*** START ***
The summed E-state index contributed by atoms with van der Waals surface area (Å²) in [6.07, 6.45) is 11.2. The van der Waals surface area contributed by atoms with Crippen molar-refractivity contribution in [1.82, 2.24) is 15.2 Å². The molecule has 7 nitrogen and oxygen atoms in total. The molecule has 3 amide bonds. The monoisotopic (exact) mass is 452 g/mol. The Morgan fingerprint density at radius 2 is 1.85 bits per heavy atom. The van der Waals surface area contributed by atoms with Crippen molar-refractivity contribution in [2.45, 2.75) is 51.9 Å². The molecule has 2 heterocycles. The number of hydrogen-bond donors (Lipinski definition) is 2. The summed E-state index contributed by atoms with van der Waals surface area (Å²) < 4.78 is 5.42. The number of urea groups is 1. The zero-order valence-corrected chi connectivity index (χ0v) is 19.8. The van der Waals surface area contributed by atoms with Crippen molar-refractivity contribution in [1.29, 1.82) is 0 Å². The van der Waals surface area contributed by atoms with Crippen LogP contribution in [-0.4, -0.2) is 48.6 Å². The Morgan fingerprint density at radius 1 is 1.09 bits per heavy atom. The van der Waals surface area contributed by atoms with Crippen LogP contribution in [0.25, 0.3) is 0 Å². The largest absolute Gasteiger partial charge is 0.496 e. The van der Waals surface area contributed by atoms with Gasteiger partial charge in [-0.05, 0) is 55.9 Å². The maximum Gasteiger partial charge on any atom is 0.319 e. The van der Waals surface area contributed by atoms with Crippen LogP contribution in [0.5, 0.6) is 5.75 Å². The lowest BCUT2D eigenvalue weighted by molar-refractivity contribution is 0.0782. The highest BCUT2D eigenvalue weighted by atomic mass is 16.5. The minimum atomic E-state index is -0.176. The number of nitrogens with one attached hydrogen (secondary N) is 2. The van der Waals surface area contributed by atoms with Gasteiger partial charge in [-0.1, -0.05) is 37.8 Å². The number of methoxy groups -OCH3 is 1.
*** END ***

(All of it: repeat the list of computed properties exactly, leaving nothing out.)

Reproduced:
The summed E-state index contributed by atoms with van der Waals surface area (Å²) in [6.07, 6.45) is 11.2. The van der Waals surface area contributed by atoms with Crippen molar-refractivity contribution in [1.82, 2.24) is 15.2 Å². The molecule has 7 nitrogen and oxygen atoms in total. The molecule has 3 amide bonds. The monoisotopic (exact) mass is 452 g/mol. The Morgan fingerprint density at radius 2 is 1.85 bits per heavy atom. The van der Waals surface area contributed by atoms with Crippen molar-refractivity contribution in [2.45, 2.75) is 51.9 Å². The molecule has 2 heterocycles. The number of hydrogen-bond donors (Lipinski definition) is 2. The summed E-state index contributed by atoms with van der Waals surface area (Å²) < 4.78 is 5.42. The number of urea groups is 1. The zero-order valence-corrected chi connectivity index (χ0v) is 19.8. The van der Waals surface area contributed by atoms with Crippen molar-refractivity contribution in [1.29, 1.82) is 0 Å². The van der Waals surface area contributed by atoms with Crippen LogP contribution in [-0.4, -0.2) is 48.6 Å². The Morgan fingerprint density at radius 1 is 1.09 bits per heavy atom. The van der Waals surface area contributed by atoms with Crippen LogP contribution in [0.25, 0.3) is 0 Å². The largest absolute Gasteiger partial charge is 0.496 e. The van der Waals surface area contributed by atoms with Gasteiger partial charge in [-0.05, 0) is 55.9 Å². The maximum Gasteiger partial charge on any atom is 0.319 e. The van der Waals surface area contributed by atoms with Crippen LogP contribution in [0.5, 0.6) is 5.75 Å². The lowest BCUT2D eigenvalue weighted by molar-refractivity contribution is 0.0782. The highest BCUT2D eigenvalue weighted by atomic mass is 16.5. The minimum atomic E-state index is -0.176. The number of nitrogens with one attached hydrogen (secondary N) is 2. The van der Waals surface area contributed by atoms with Gasteiger partial charge in [-0.1, -0.05) is 37.8 Å². The number of methoxy groups -OCH3 is 1.